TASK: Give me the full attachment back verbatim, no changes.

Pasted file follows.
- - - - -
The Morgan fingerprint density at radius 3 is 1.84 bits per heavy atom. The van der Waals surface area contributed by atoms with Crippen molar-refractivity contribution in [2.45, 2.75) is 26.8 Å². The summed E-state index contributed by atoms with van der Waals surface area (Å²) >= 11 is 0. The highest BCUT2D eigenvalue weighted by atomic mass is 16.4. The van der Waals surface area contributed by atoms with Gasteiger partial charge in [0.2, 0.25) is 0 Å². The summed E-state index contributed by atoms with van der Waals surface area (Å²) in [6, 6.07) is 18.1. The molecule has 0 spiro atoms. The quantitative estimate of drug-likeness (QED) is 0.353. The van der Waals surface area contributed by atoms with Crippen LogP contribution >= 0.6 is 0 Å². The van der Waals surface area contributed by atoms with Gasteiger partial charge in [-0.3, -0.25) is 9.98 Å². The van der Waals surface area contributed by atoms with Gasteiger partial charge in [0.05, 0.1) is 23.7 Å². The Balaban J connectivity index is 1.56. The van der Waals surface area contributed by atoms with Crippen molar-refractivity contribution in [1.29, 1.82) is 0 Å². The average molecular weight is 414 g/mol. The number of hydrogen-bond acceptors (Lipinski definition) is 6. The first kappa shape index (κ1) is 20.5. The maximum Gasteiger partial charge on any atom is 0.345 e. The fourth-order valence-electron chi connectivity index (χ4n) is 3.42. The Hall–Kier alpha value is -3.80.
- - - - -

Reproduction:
The Morgan fingerprint density at radius 3 is 1.84 bits per heavy atom. The van der Waals surface area contributed by atoms with Crippen molar-refractivity contribution in [2.45, 2.75) is 26.8 Å². The summed E-state index contributed by atoms with van der Waals surface area (Å²) >= 11 is 0. The highest BCUT2D eigenvalue weighted by atomic mass is 16.4. The van der Waals surface area contributed by atoms with Gasteiger partial charge in [0.2, 0.25) is 0 Å². The summed E-state index contributed by atoms with van der Waals surface area (Å²) in [6, 6.07) is 18.1. The molecule has 0 spiro atoms. The quantitative estimate of drug-likeness (QED) is 0.353. The van der Waals surface area contributed by atoms with Crippen LogP contribution >= 0.6 is 0 Å². The van der Waals surface area contributed by atoms with Gasteiger partial charge in [-0.3, -0.25) is 9.98 Å². The van der Waals surface area contributed by atoms with Gasteiger partial charge in [0.05, 0.1) is 23.7 Å². The Balaban J connectivity index is 1.56. The van der Waals surface area contributed by atoms with Crippen molar-refractivity contribution in [1.29, 1.82) is 0 Å². The average molecular weight is 414 g/mol. The number of hydrogen-bond acceptors (Lipinski definition) is 6. The first kappa shape index (κ1) is 20.5. The maximum Gasteiger partial charge on any atom is 0.345 e. The fourth-order valence-electron chi connectivity index (χ4n) is 3.42. The Hall–Kier alpha value is -3.80.